Lawyers for accused Boston Marathon bomber Dzhokhar Tsarnaev were in federal court Tuesday morning to argue against "extraordinary and severe restrictions" placed on the alleged bomber while in jail.
Tsarnaev's lawyers said in a motion filed last month that restrictions, called Special Administrative Measures, are "unlawful and unwarranted" and hinder Tsarnaev's ability to have a proper defense.
"(The measures) make it difficult to prepare for trial if (defense laywers) can't talk to their client," said Suffolk University law school professor Rosanna Cavallaro. "It's not that he wants a 'comfortable situation,' like a thicker mattress... They're concerned they're not going to get the materials that the government has that may be relevant."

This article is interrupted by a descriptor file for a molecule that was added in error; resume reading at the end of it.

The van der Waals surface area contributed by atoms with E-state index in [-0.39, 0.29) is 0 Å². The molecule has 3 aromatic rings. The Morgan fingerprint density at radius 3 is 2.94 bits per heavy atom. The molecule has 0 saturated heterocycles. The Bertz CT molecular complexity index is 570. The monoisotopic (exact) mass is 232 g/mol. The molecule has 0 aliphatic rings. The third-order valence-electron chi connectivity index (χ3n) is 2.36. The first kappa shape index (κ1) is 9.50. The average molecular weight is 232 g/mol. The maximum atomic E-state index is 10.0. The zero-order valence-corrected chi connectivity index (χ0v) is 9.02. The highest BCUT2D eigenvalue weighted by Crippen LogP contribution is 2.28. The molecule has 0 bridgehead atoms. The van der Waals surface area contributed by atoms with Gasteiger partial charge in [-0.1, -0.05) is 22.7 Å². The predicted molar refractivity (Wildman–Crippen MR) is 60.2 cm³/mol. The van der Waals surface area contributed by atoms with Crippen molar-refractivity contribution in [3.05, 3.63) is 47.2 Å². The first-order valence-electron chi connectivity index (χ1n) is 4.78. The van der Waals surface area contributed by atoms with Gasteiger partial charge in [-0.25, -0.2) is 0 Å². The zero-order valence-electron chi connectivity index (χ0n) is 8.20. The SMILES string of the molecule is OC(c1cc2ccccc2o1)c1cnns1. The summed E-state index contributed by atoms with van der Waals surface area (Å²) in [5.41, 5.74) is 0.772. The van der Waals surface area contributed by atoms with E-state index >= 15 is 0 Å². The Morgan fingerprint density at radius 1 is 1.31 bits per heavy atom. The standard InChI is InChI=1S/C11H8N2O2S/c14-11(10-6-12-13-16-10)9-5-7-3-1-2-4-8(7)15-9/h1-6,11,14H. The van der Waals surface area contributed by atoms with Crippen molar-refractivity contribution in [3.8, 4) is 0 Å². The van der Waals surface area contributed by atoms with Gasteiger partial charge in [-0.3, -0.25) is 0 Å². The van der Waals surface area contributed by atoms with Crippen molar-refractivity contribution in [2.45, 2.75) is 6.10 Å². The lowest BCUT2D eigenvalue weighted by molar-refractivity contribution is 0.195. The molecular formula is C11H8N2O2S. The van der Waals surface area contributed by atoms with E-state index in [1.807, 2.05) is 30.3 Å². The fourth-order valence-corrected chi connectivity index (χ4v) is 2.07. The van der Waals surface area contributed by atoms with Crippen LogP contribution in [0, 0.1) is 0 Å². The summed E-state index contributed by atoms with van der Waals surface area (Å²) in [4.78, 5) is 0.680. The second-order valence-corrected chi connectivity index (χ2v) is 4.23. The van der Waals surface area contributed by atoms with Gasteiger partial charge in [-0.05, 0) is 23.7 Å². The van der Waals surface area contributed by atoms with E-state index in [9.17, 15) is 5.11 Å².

Among the restrictions at at the Devens facility, Tsarnaev's lawyers cite is being barred from participating in group prayer services. He is also prohibited from communicating with people and can only have visits from his immediate family. He can only write one letter to one adult per week, his lawyers said.
Tsarnaev and his brother, Tamerlan, are accused of placing two pressure cooker bombs near the finish line of the Boston Marathon in April. The explosions killed three people and injured about 260 others.
He faces the possibility of the death penalty; his trial is expected to happen next autumn.
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